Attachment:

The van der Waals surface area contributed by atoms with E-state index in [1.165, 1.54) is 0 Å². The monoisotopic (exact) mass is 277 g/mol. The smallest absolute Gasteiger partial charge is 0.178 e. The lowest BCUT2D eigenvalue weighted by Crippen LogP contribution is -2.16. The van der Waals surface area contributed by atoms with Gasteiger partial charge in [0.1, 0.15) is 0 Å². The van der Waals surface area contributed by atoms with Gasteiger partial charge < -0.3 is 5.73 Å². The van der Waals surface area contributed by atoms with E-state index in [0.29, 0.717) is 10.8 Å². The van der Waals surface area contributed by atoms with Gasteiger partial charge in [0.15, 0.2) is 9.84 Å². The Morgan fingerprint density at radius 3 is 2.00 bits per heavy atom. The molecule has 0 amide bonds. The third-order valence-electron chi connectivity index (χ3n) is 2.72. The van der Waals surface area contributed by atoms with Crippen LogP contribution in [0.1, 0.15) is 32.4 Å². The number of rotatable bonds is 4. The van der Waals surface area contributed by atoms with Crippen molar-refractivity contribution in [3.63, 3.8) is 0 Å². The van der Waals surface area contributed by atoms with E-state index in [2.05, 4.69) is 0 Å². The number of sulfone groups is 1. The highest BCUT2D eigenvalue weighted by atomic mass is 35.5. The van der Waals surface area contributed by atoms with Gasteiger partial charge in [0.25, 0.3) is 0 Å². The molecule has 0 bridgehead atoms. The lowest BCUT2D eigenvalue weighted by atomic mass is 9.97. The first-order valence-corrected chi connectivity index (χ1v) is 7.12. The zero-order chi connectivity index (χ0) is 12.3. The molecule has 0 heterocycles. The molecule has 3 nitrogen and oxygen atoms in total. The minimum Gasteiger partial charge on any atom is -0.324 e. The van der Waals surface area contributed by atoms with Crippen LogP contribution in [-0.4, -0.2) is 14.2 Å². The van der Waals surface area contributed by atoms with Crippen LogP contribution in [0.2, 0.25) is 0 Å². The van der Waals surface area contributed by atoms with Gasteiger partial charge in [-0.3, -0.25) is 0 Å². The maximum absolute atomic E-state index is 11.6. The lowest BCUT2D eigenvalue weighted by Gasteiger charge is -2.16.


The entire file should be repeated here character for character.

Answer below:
The van der Waals surface area contributed by atoms with E-state index in [1.165, 1.54) is 0 Å². The monoisotopic (exact) mass is 277 g/mol. The smallest absolute Gasteiger partial charge is 0.178 e. The lowest BCUT2D eigenvalue weighted by Crippen LogP contribution is -2.16. The van der Waals surface area contributed by atoms with Gasteiger partial charge in [0.1, 0.15) is 0 Å². The van der Waals surface area contributed by atoms with Gasteiger partial charge < -0.3 is 5.73 Å². The van der Waals surface area contributed by atoms with E-state index in [0.29, 0.717) is 10.8 Å². The van der Waals surface area contributed by atoms with Gasteiger partial charge in [0.15, 0.2) is 9.84 Å². The Morgan fingerprint density at radius 3 is 2.00 bits per heavy atom. The molecule has 0 amide bonds. The third-order valence-electron chi connectivity index (χ3n) is 2.72. The van der Waals surface area contributed by atoms with Crippen LogP contribution in [0.1, 0.15) is 32.4 Å². The number of rotatable bonds is 4. The van der Waals surface area contributed by atoms with Crippen molar-refractivity contribution in [3.63, 3.8) is 0 Å². The van der Waals surface area contributed by atoms with E-state index in [2.05, 4.69) is 0 Å². The number of sulfone groups is 1. The highest BCUT2D eigenvalue weighted by atomic mass is 35.5. The van der Waals surface area contributed by atoms with Gasteiger partial charge in [0.25, 0.3) is 0 Å². The molecule has 0 bridgehead atoms. The lowest BCUT2D eigenvalue weighted by atomic mass is 9.97. The first-order valence-corrected chi connectivity index (χ1v) is 7.12. The zero-order chi connectivity index (χ0) is 12.3. The molecule has 0 heterocycles. The molecule has 3 nitrogen and oxygen atoms in total. The minimum Gasteiger partial charge on any atom is -0.324 e. The van der Waals surface area contributed by atoms with Crippen LogP contribution in [-0.4, -0.2) is 14.2 Å². The van der Waals surface area contributed by atoms with Crippen LogP contribution in [0.2, 0.25) is 0 Å². The van der Waals surface area contributed by atoms with Gasteiger partial charge in [-0.3, -0.25) is 0 Å². The maximum absolute atomic E-state index is 11.6. The lowest BCUT2D eigenvalue weighted by Gasteiger charge is -2.16.